(E.D.Pa.1966); Allied Petro-Products, Inc. v. Maryland Casualty Co., 201 F. Supp. 694 (E.D.Pa.1961); Fein v. Public Service Coordinated Transport, 165 F. Supp. 370, 371 (E.D.Pa.1958) and all other practical problems that make trial of a case "easy, expeditious and inexpensive". Gulf Oil Corp. v. Gilbert, supra at 508, 67 S. Ct. 839; Berkshire International Corp. v. Marquez, supra at 590; Azriel v. Frigitemp Corp., supra at 873; Umbriac v. American Snacks, Inc., supra at 269; Curtin v. Litton Systems, Inc., supra at 490; Country Maid, Inc. v. Haseotes, supra at 1118; Fitzgerald v. Central Gulf Steamship Corp., supra at 850; Sfiridas v. Santa Cecelia Co., S.A., supra at 253.
The purpose of Section 1404 generally is "to prevent waste "of time, energy and money' and "to protect litigants, witnesses and the public against unnecessary inconvenience and expense' ", Van Dusen v. Barrack, 376 U.S. 612, 616, 84 S. Ct. 805, 809, 11 L. Ed. 2d 945 (1964), quoting Continental Grain Co. v. Barge FBL-585, 364 U.S. 19, 26-27, 80 S. Ct. 1470, 4 L. Ed. 2d 1540 (1960), and of subsection (a) specifically, to "afford relief to the defendant by placing him on an equal footing with plaintiff in the selection of a forum". Trader v. Pope & Talbot, Inc., 190 F. Supp. 282, 283 (E.D.Pa.1961). Unfortunately, there is no ready formula for balancing the competing interests of the parties. Each case must be decided according to the particular circumstances present. Van Dusen v. Barrack, supra at 622, 84 S. Ct. 805; McMahon v. General Motors Corp., 308 F. Supp. 302, 303 (E.D.Pa.1969); Fitzgerald v. Central Gulf Steamship Corp., supra at 849; McFarlin v. Alcoa Steamship Co., 210 F. Supp. 793, 794 (E.D.Pa.1962).
Usually a plaintiff's choice of forum receives deference, Gulf Oil Corp. v. Gilbert, supra at 508, 67 S. Ct. 839; Shutte v. Armco Steel Corp., 431 F.2d 22 (3d Cir. 1970), Cert. denied, 401 U.S. 910, 91 S. Ct. 871, 27 L. Ed. 2d 808 (1971); Azriel v. Frigitemp Corp., supra at 874; Umbriac v. American Snacks, Inc., supra at 269; Goodman v. Fleischmann, 364 F. Supp. 1172, 1175 (E.D.Pa.1973); McMahon v. General Motors Corp., supra At 303, but it is not always controlling; otherwise Section 1404(a) would be meaningless. Fitzgerald v. Central Gulf Steamship Corp., supra at 849. This is particularly true where none of the conduct complained of occurred in plaintiff's selected forum. Chicago, Rock Island & Pacific Railroad v. Igoe, supra at 304. Defendant, the movant, has the burden of showing that " "trial would more conveniently proceed and the interests of justice would be better served in the (transferee) district' ". Fitzgerald v. Central Gulf Corp., supra at 848, quoting Peyser v. General Motors Corp., 158 F. Supp. 526, 529 (S.D.N.Y.1958). See also Shutte v. Armco Steel Corp., supra at 25; Atlantic Richfield Co. v. Stearns-Roger, Inc., supra at 871, and Clendenin v. United Fruit Co., 214 F. Supp. 137, 139 (E.D.Pa.1963).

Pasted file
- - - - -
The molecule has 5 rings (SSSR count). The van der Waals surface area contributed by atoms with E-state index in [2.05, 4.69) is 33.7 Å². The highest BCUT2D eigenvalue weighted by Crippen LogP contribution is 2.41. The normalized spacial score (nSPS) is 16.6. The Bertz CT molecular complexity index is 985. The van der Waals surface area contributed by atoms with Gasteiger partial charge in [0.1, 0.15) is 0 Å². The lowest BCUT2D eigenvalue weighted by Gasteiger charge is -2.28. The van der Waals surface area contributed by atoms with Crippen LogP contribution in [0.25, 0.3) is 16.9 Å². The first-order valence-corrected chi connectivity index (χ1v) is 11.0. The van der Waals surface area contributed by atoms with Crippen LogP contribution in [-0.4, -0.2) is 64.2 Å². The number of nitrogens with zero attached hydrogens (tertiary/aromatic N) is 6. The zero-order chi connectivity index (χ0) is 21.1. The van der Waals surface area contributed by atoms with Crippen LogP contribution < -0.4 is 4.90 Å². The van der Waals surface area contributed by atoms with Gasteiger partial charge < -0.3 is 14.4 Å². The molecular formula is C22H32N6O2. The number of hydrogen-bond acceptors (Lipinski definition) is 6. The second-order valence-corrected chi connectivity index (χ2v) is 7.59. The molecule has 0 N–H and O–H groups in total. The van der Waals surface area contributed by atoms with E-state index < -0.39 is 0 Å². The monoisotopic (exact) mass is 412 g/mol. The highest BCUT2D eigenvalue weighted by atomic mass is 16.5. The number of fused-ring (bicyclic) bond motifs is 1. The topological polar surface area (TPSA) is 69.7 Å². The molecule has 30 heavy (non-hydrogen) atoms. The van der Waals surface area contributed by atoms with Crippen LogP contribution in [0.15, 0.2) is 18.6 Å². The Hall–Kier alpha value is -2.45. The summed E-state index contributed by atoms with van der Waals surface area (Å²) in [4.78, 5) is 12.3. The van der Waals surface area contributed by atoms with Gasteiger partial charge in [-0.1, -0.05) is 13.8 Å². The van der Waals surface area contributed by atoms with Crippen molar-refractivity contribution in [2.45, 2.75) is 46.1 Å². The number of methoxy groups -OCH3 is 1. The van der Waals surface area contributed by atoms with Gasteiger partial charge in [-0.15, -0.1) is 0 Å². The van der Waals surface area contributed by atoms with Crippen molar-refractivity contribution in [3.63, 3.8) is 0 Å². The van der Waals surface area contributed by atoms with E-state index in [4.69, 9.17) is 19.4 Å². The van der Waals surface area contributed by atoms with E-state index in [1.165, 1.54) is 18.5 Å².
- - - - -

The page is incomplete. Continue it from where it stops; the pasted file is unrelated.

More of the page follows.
In the case at bar plaintiff's opposition to transfer evolves out of projected fears of witness inconvenience. But convenience of plaintiff's witnesses alone is not sufficient to disregard defendant's request. Although plaintiff has indicated the number of possible witnesses, he has not reduced this list to an itemization of probable witnesses. Nor has he indicated the substance or materiality of the most important witnesses' testimony or how long these witnesses will be required at trial. See Factors Etc., Inc. v. Pro Arts, Inc., 579 F.2d 215, 218 (2d Cir. 1978); Aetna Casualty & Surety Co. v. Singer-General Precision, Inc., 323 F. Supp. 1141, 1144 (D.Del.1971); Hawkins v. National Basketball Association, 295 F. Supp. 103, 106 (W.D.Pa.1969); Popkin v. Eastern Air Lines, supra at 248. These doctors may have examined plaintiff only for the purpose of testifying at trial. See Forester v. Elk Towing Co., 242 F. Supp. 549 (W.D.Pa.1965) and Johnson v. Smith Meal Co., 160 F. Supp. 208 (E.D.N.Y.1958). Moreover, the quality, not quantity, of the testimony of plaintiff's witnesses controls. Glickenhaus v. Lytton Finance Corp., 205 F. Supp. 102, 106 (D.Del.1962).
In contrast, defendant points to the fact that the tort occurred in Maine. See Hyde Construction Company v. Koehring Co., 321 F. Supp. 1193, 1215 (S.D.Miss.1969); Fitzgerald v. Central Gulf Steamship Corp., supra at 849. A view of the situs by the trier of fact may be appropriate, Solomon v. Continental American Life Insurance Co., 472 F.2d 1043, 1047 (3d Cir. 1973), and the law of Maine will probably govern the merits of the action. Gulf Oil Corp. v. Gilbert, supra at 509, 67 S. Ct. 839; Azriel v. Frigitemp Corp., supra at 874. More important, though not alone determinative, is defendant's inability to implead a third-party defendant who is not amenable to service of process in this district. If defendant cannot implead his third party, the central issue of the case, liability for plaintiff's injuries, may well turn, not on actual legal culpability, but rather on plaintiff's fortuitous choice of a Pennsylvania forum.
Moreover, the overwhelming number of plaintiff's possible witnesses include medical professionals who treated plaintiff Subsequent to the accident. Their testimony will be largely irrelevant to defendant's alleged liability, and will become relevant only if plaintiff is successful at trial. Finally, reasonable alternatives, such as deposing plaintiff's medical experts in Pennsylvania and using transcripts at trial, are also available to plaintiff. Under these circumstances, the interests of justice dictate that both plaintiff And defendant be afforded the opportunity to prove who is legally responsible for plaintiff's injuries in one adjudication. Defendant's motion will be granted.